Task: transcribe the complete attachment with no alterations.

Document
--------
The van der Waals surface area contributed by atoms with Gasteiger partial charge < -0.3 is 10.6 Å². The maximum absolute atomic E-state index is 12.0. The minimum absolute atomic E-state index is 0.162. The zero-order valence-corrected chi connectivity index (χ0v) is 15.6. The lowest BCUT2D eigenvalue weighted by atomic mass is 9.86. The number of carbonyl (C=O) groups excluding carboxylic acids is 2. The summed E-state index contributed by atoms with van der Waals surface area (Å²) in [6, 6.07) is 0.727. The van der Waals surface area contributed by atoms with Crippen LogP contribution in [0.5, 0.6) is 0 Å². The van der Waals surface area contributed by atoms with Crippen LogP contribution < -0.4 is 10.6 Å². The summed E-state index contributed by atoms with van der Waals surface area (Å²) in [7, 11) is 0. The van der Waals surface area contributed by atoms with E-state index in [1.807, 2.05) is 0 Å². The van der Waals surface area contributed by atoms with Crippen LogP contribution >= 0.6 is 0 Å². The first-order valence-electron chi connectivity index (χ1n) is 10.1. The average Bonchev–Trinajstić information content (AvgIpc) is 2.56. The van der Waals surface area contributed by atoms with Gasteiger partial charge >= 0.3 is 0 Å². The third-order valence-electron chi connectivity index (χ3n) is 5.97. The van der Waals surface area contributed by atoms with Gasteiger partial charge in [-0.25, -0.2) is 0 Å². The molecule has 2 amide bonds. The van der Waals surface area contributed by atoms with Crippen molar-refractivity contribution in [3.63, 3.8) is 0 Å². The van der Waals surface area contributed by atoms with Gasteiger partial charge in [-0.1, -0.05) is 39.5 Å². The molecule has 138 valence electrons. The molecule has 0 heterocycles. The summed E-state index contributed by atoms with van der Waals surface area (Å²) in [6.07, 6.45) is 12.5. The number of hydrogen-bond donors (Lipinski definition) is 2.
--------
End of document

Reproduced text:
The van der Waals surface area contributed by atoms with Gasteiger partial charge < -0.3 is 10.6 Å². The maximum absolute atomic E-state index is 12.0. The minimum absolute atomic E-state index is 0.162. The zero-order valence-corrected chi connectivity index (χ0v) is 15.6. The lowest BCUT2D eigenvalue weighted by atomic mass is 9.86. The number of carbonyl (C=O) groups excluding carboxylic acids is 2. The summed E-state index contributed by atoms with van der Waals surface area (Å²) in [6, 6.07) is 0.727. The van der Waals surface area contributed by atoms with Crippen LogP contribution in [0.5, 0.6) is 0 Å². The van der Waals surface area contributed by atoms with Crippen LogP contribution < -0.4 is 10.6 Å². The summed E-state index contributed by atoms with van der Waals surface area (Å²) in [7, 11) is 0. The van der Waals surface area contributed by atoms with E-state index in [1.807, 2.05) is 0 Å². The van der Waals surface area contributed by atoms with Crippen LogP contribution >= 0.6 is 0 Å². The first-order valence-electron chi connectivity index (χ1n) is 10.1. The average Bonchev–Trinajstić information content (AvgIpc) is 2.56. The van der Waals surface area contributed by atoms with Gasteiger partial charge >= 0.3 is 0 Å². The third-order valence-electron chi connectivity index (χ3n) is 5.97. The van der Waals surface area contributed by atoms with Gasteiger partial charge in [-0.25, -0.2) is 0 Å². The molecule has 2 amide bonds. The van der Waals surface area contributed by atoms with Crippen molar-refractivity contribution in [3.63, 3.8) is 0 Å². The van der Waals surface area contributed by atoms with Gasteiger partial charge in [-0.1, -0.05) is 39.5 Å². The molecule has 138 valence electrons. The molecule has 0 heterocycles. The summed E-state index contributed by atoms with van der Waals surface area (Å²) in [6.07, 6.45) is 12.5. The number of hydrogen-bond donors (Lipinski definition) is 2.